·         How do the rafts help to depollute?  The rafts improve the visibility of the water so that underwater life can redevelop. Their main function is to trap algae floating on the surface of the water into a net. By bringing in more light, there is more underwater oxygen production, and the water becomes a more habitable space. Roots and dirt are also placed on top of the rafts, so that new plants can grow and wildlife is once again attracted to the lake.  (Esthetically, I thought it had a third advantage of making the rafts become virtually invisible. Ducks seemed to like them as well, as they made their nests on the rafts.)
·          Do they work?  From what is known, they do seem to have a positive impact on the lakes. According to a series of recent surveys, Onuma Lake has been gaining on average 20 cm per year in visibility (80 cm visibility in 2007, 120 cm in 2009.)

Building rafts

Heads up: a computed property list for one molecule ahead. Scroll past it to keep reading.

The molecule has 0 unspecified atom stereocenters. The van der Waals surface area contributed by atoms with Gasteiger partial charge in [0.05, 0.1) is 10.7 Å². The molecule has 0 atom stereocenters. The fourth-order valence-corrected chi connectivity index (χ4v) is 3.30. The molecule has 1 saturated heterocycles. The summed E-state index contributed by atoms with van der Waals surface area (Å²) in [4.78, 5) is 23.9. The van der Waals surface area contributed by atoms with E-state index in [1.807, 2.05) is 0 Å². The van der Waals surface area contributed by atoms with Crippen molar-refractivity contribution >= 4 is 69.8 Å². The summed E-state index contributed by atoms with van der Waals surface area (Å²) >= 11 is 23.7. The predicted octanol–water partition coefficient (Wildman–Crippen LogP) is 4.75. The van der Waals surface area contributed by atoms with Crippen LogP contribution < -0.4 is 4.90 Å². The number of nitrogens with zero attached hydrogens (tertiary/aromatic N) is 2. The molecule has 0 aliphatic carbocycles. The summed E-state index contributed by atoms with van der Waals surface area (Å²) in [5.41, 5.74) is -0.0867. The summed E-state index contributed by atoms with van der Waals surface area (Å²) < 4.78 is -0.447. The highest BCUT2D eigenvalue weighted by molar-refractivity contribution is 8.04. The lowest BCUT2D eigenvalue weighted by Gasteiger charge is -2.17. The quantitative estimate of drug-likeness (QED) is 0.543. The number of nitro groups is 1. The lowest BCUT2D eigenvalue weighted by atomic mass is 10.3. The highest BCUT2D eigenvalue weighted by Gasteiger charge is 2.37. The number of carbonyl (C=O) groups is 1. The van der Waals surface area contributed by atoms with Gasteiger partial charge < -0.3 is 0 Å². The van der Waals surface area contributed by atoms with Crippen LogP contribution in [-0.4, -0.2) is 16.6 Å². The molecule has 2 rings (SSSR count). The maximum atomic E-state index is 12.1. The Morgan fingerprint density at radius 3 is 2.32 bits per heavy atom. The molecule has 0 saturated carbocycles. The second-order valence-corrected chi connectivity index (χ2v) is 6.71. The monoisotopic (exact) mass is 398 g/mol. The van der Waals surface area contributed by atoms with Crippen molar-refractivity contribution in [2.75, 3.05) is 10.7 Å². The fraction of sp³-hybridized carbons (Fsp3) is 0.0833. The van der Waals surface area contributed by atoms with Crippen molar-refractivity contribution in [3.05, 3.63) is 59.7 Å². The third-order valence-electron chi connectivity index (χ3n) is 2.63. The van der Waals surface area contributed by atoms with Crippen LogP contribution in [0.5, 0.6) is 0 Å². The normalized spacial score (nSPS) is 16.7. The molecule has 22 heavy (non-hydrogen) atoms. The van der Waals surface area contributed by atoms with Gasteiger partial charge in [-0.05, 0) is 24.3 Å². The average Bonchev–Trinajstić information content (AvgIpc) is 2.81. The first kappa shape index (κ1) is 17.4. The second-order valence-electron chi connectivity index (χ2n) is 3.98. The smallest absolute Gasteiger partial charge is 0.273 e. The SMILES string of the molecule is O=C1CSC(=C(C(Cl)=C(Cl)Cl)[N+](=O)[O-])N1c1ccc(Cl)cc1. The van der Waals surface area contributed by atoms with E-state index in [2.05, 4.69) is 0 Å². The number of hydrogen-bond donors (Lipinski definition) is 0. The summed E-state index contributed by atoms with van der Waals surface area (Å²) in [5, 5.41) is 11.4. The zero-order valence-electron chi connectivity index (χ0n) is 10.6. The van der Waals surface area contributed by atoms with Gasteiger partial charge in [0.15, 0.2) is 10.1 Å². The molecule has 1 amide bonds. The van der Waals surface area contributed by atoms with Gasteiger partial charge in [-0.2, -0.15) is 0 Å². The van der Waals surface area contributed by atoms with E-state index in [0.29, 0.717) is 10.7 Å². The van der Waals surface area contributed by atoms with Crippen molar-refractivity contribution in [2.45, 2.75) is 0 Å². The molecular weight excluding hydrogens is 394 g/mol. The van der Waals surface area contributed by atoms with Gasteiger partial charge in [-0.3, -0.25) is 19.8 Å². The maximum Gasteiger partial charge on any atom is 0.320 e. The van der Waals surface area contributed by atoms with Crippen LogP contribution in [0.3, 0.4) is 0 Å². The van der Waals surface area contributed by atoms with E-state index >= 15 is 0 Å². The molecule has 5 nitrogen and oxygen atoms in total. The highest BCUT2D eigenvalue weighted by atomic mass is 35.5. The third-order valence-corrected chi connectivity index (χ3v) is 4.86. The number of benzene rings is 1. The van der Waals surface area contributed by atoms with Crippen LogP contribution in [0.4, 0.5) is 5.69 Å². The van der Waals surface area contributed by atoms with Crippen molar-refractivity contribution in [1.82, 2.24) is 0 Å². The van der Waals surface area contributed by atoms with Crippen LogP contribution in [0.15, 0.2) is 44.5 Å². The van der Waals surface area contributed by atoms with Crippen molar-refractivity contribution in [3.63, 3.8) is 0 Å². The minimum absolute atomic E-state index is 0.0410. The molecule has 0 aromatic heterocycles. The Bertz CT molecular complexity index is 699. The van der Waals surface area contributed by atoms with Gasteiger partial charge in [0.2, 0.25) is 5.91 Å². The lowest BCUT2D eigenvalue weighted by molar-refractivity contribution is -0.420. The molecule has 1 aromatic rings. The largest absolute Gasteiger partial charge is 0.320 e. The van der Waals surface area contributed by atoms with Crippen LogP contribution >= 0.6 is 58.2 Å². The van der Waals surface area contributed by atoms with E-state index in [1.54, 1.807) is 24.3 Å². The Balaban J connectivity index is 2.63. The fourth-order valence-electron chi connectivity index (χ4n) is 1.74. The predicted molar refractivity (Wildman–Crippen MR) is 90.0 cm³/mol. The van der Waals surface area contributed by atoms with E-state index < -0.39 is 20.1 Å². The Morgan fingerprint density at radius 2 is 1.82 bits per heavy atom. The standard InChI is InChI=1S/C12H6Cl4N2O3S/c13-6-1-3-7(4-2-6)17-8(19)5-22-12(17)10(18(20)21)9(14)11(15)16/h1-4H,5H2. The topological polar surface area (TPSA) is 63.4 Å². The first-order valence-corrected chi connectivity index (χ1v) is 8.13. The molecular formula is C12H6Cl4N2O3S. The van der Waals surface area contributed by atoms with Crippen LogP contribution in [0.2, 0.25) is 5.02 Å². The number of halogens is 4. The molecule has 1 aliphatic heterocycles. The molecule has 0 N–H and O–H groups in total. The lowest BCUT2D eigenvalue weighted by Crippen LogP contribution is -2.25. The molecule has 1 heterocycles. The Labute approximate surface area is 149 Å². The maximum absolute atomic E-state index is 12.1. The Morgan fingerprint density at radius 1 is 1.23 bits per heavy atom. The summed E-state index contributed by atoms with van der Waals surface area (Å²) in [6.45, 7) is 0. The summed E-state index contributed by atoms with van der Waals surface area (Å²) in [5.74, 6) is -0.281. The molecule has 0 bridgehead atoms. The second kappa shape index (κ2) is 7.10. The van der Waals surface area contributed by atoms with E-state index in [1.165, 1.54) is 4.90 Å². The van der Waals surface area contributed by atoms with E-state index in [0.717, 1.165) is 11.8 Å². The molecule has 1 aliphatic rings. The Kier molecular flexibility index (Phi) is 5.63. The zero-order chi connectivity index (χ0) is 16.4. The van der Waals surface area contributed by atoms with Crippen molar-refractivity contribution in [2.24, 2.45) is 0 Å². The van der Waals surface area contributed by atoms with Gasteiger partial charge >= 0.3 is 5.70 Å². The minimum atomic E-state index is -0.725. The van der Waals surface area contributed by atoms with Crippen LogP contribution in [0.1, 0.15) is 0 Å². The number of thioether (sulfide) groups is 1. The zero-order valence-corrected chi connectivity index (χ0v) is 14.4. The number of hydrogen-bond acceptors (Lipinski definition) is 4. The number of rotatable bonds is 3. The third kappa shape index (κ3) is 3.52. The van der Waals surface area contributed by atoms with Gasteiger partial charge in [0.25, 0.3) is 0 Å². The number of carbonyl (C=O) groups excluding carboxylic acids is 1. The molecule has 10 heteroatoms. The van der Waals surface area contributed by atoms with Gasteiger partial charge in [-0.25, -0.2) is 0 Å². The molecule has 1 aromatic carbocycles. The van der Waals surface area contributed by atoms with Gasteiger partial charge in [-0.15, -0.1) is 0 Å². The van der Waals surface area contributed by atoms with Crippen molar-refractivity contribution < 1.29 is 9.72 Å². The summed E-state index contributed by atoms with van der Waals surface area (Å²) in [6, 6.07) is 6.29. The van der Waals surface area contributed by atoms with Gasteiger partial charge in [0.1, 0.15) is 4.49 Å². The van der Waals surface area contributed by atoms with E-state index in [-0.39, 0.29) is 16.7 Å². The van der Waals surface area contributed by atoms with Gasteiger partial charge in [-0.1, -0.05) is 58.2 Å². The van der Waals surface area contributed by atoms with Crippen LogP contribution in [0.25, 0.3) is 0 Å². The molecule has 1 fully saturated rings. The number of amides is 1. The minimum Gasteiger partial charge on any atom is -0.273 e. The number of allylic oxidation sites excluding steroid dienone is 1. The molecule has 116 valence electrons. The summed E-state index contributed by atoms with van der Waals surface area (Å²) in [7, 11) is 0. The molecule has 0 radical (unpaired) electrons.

2.       Cutting plants: For two days, we participated in another activity, aimed at protecting the forest (rather than the lakes) of the park. We worked with the forest rangers of Onuma to clear paths in one area of the park. Like 40 other percent of forests in Japan, the forest in Onuma Park is man-made, rather than natural. The forest rangers are responsible for its conservation, and aim to restore it to a natural forest state over a period of about 100 years. Clearing the paths helps them patrol the forest. Our work meant simply cutting unwanted plants, but it also had the effect of protecting special species from parasite plants. (Potential damage can come from animals or other plants, if those use all the nutrients in the soil or monopolize all of the available sunlight).  This work was therefore more straightforward than the raft-making, but it was also more physically demanding: we worked our way by going slowly uphill and the forest was very humid.